Does Media Bias Affect Reporting of Economic News?

Discussion in 'Politics' started by AAAintheBeltway, Aug 28, 2006.

  1. Is there liberal bias in the reporting of economic news? A recent study seems to prove that there is and that it affects people's perceptions of the state of the economy.


    August 22, 2006 - A Republican Risk Premium?

    Is the media more likely to accentuate the negative when Republicans hold the Presidency? In their October 2004 paper entitled "Is Newspaper Coverage of Economic Events Politically Biased?", John Lott Jr. and Kevin Hassett of the American Enterprise Institute test for political bias in the economic (durable goods, GDP, retail sales and unemployment) news coverage of American newspapers, after controlling for economic content. Using headlines from a database of newspaper and wire service articles from 389 newspapers covering January 1991 through May 2004 (and back to 1985 for the top ten newspapers: USA Today, Wall Street Journal, New York Times, Los Angeles Times, Washington Post, New York Daily News, New York Post, Chicago Tribune, Newsday and Houston Chronicle), they find that:

    American newspapers tend to report the same economic news more positively when Democrats hold the Presidency. No newspaper shows pro-Republican bias, and the large national newspapers all tend to slant headlines favorably for Democrats.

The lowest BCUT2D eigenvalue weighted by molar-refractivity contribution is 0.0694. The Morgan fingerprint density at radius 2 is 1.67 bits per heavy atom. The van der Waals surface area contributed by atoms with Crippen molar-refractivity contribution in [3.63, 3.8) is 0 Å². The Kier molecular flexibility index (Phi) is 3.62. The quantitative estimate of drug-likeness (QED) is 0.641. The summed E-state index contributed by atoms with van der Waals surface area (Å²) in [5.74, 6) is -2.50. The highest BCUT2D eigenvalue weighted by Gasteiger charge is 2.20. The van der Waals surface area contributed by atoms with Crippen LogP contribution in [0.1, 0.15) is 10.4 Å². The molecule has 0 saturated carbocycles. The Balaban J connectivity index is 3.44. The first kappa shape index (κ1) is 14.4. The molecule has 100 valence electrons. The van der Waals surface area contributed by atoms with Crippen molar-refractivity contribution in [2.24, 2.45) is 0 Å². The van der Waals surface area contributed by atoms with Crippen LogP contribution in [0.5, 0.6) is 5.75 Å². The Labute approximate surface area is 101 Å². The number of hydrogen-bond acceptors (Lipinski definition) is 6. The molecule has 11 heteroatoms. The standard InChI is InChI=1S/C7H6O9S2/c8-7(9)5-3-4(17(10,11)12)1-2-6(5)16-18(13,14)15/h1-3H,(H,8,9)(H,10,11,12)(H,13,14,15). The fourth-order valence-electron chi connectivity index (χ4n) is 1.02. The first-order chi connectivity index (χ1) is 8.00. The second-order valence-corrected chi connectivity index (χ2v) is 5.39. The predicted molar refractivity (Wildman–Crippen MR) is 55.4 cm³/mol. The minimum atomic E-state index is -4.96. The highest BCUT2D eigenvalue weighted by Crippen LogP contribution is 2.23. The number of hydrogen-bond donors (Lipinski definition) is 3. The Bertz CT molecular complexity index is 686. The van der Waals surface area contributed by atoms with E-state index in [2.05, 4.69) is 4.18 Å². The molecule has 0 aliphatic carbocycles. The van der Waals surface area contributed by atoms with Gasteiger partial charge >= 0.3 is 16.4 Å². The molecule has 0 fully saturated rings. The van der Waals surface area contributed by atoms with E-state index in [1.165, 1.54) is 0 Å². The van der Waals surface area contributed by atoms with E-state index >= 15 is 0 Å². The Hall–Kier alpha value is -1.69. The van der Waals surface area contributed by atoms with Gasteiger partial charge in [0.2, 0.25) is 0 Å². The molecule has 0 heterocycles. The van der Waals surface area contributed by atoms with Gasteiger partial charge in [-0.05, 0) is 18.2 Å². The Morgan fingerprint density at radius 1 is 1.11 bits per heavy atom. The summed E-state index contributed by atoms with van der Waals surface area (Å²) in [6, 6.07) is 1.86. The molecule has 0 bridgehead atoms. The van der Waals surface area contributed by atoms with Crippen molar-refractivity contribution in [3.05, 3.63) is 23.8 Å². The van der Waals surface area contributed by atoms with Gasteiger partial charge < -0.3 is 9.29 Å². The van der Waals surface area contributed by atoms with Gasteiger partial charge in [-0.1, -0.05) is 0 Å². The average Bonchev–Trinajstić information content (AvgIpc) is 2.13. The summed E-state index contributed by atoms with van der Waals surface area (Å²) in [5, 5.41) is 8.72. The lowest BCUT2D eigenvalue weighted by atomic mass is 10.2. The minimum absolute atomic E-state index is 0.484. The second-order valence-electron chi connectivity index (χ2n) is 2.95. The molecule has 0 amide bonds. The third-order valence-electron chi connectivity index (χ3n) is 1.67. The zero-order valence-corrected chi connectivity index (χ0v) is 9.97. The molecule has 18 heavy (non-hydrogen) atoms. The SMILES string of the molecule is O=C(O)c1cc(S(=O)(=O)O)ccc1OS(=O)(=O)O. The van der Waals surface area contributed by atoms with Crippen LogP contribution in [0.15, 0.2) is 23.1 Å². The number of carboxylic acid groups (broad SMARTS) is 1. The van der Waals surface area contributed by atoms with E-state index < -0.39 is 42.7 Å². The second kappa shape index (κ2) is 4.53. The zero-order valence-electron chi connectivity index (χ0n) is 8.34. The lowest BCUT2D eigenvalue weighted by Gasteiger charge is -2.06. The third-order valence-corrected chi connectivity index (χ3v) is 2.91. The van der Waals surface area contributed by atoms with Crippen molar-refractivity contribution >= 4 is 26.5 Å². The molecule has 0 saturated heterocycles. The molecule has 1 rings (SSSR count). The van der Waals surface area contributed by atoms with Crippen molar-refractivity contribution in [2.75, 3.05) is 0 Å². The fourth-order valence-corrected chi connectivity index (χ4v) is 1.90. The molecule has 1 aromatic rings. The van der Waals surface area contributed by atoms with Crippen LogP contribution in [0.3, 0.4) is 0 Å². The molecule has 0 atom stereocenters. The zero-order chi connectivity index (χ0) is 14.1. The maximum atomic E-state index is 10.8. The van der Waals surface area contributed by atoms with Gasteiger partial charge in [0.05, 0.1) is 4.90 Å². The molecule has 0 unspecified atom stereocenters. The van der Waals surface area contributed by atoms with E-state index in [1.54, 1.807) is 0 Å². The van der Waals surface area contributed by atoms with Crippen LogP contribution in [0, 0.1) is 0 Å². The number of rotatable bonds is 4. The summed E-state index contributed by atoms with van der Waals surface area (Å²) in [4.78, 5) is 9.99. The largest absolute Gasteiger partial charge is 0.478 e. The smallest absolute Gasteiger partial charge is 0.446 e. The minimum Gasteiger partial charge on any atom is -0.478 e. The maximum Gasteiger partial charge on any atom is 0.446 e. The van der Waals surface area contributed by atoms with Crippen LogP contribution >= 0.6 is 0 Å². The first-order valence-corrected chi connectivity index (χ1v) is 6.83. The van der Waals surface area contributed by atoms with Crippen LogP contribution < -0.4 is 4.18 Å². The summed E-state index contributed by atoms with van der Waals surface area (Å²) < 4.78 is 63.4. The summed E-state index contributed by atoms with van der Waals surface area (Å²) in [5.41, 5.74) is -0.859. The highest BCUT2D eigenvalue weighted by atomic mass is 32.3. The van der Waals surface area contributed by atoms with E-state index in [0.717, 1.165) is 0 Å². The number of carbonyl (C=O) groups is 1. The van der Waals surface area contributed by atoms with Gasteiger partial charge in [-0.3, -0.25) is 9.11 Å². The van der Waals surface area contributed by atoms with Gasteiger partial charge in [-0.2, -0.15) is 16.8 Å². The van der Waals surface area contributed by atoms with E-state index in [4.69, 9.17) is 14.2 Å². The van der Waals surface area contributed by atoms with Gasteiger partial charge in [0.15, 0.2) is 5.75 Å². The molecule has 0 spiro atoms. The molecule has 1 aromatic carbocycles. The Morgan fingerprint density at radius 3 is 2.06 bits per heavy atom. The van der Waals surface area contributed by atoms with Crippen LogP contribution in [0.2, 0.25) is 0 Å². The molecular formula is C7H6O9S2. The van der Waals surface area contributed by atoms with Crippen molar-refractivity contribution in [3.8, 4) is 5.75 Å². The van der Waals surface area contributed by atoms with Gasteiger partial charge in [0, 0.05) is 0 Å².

Specifically, controlling for economic content, Republican presidents get 20-30% less positive coverage on average from all newspapers and 20-40% less positive coverage from the top ten papers than do Democrats.
    There is no evidence that this bias varies with a President’s approval rating.
    Media coverage relates positively to perceptions about the economy. Partisan bias produces a 7-9% difference in survey respondents viewing the economy as getting better.
    Contrary to popular belief, good economic news generates more coverage than bad news.
    In summary, a pro-Democrat/anti-Republican bias in the mainstream media may affect the economic risk perception of some investors/potential investors, thereby affecting stock valuations.

    This bias may reflexively offset any perception that Republicans are better for business (and therefore stocks) than are Democrats.